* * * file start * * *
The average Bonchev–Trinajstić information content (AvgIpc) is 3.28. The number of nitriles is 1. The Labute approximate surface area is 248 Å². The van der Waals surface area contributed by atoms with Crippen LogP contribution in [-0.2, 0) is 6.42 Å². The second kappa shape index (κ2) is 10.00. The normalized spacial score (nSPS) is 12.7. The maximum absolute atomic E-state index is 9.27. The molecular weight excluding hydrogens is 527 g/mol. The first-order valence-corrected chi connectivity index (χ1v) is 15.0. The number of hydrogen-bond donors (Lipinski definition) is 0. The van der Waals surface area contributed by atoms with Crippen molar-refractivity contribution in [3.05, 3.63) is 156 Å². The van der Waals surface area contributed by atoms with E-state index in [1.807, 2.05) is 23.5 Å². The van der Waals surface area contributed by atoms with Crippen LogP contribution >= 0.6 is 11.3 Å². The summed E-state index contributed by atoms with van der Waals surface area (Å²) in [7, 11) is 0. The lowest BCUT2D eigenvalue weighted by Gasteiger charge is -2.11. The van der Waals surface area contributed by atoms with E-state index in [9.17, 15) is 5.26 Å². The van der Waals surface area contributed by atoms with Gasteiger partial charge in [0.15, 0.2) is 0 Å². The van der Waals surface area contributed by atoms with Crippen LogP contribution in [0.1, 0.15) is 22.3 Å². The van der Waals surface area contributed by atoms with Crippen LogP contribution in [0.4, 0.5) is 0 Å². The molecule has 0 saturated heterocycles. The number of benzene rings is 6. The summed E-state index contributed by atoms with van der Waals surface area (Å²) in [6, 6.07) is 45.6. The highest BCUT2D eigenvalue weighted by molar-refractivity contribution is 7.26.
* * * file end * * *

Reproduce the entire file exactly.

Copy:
The average Bonchev–Trinajstić information content (AvgIpc) is 3.28. The number of nitriles is 1. The Labute approximate surface area is 248 Å². The van der Waals surface area contributed by atoms with Crippen LogP contribution in [-0.2, 0) is 6.42 Å². The second kappa shape index (κ2) is 10.00. The normalized spacial score (nSPS) is 12.7. The maximum absolute atomic E-state index is 9.27. The molecular weight excluding hydrogens is 527 g/mol. The first-order valence-corrected chi connectivity index (χ1v) is 15.0. The number of hydrogen-bond donors (Lipinski definition) is 0. The van der Waals surface area contributed by atoms with Crippen molar-refractivity contribution in [3.05, 3.63) is 156 Å². The van der Waals surface area contributed by atoms with E-state index in [1.807, 2.05) is 23.5 Å². The van der Waals surface area contributed by atoms with Crippen LogP contribution >= 0.6 is 11.3 Å². The summed E-state index contributed by atoms with van der Waals surface area (Å²) in [7, 11) is 0. The lowest BCUT2D eigenvalue weighted by Gasteiger charge is -2.11. The van der Waals surface area contributed by atoms with E-state index in [9.17, 15) is 5.26 Å². The van der Waals surface area contributed by atoms with Gasteiger partial charge in [0.15, 0.2) is 0 Å². The van der Waals surface area contributed by atoms with Crippen LogP contribution in [0.1, 0.15) is 22.3 Å². The van der Waals surface area contributed by atoms with Crippen LogP contribution in [0.4, 0.5) is 0 Å². The molecule has 0 saturated heterocycles. The number of benzene rings is 6. The summed E-state index contributed by atoms with van der Waals surface area (Å²) in [6, 6.07) is 45.6. The highest BCUT2D eigenvalue weighted by molar-refractivity contribution is 7.26.